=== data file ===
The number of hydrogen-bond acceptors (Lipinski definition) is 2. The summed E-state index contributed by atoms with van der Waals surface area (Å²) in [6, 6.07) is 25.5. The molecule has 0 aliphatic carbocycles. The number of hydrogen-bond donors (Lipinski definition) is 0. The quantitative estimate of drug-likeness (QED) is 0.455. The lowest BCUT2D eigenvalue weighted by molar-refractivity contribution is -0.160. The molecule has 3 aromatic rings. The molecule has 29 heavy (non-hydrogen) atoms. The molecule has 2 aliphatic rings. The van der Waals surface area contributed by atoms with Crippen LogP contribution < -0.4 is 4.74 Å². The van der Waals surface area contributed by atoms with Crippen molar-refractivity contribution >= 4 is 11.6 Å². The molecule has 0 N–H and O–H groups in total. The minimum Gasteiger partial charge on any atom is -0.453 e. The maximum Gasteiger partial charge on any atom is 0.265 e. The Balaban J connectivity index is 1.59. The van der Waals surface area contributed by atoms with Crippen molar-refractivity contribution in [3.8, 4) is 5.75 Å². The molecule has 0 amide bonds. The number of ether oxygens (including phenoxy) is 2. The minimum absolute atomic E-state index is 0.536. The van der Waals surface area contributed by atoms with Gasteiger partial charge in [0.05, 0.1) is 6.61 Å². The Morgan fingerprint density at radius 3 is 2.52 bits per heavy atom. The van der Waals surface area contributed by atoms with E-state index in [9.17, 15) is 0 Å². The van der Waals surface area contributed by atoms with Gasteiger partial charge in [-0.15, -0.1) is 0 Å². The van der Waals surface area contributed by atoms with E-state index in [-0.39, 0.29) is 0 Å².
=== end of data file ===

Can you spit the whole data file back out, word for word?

The number of hydrogen-bond acceptors (Lipinski definition) is 2. The summed E-state index contributed by atoms with van der Waals surface area (Å²) in [6, 6.07) is 25.5. The molecule has 0 aliphatic carbocycles. The number of hydrogen-bond donors (Lipinski definition) is 0. The quantitative estimate of drug-likeness (QED) is 0.455. The lowest BCUT2D eigenvalue weighted by molar-refractivity contribution is -0.160. The molecule has 3 aromatic rings. The molecule has 29 heavy (non-hydrogen) atoms. The molecule has 2 aliphatic rings. The van der Waals surface area contributed by atoms with Crippen LogP contribution < -0.4 is 4.74 Å². The van der Waals surface area contributed by atoms with Crippen molar-refractivity contribution >= 4 is 11.6 Å². The molecule has 0 N–H and O–H groups in total. The minimum Gasteiger partial charge on any atom is -0.453 e. The maximum Gasteiger partial charge on any atom is 0.265 e. The Balaban J connectivity index is 1.59. The van der Waals surface area contributed by atoms with Crippen molar-refractivity contribution in [3.8, 4) is 5.75 Å². The molecule has 0 amide bonds. The number of ether oxygens (including phenoxy) is 2. The minimum absolute atomic E-state index is 0.536. The van der Waals surface area contributed by atoms with Gasteiger partial charge in [0.05, 0.1) is 6.61 Å². The Morgan fingerprint density at radius 3 is 2.52 bits per heavy atom. The van der Waals surface area contributed by atoms with E-state index in [9.17, 15) is 0 Å². The van der Waals surface area contributed by atoms with Gasteiger partial charge in [-0.15, -0.1) is 0 Å². The van der Waals surface area contributed by atoms with E-state index in [-0.39, 0.29) is 0 Å².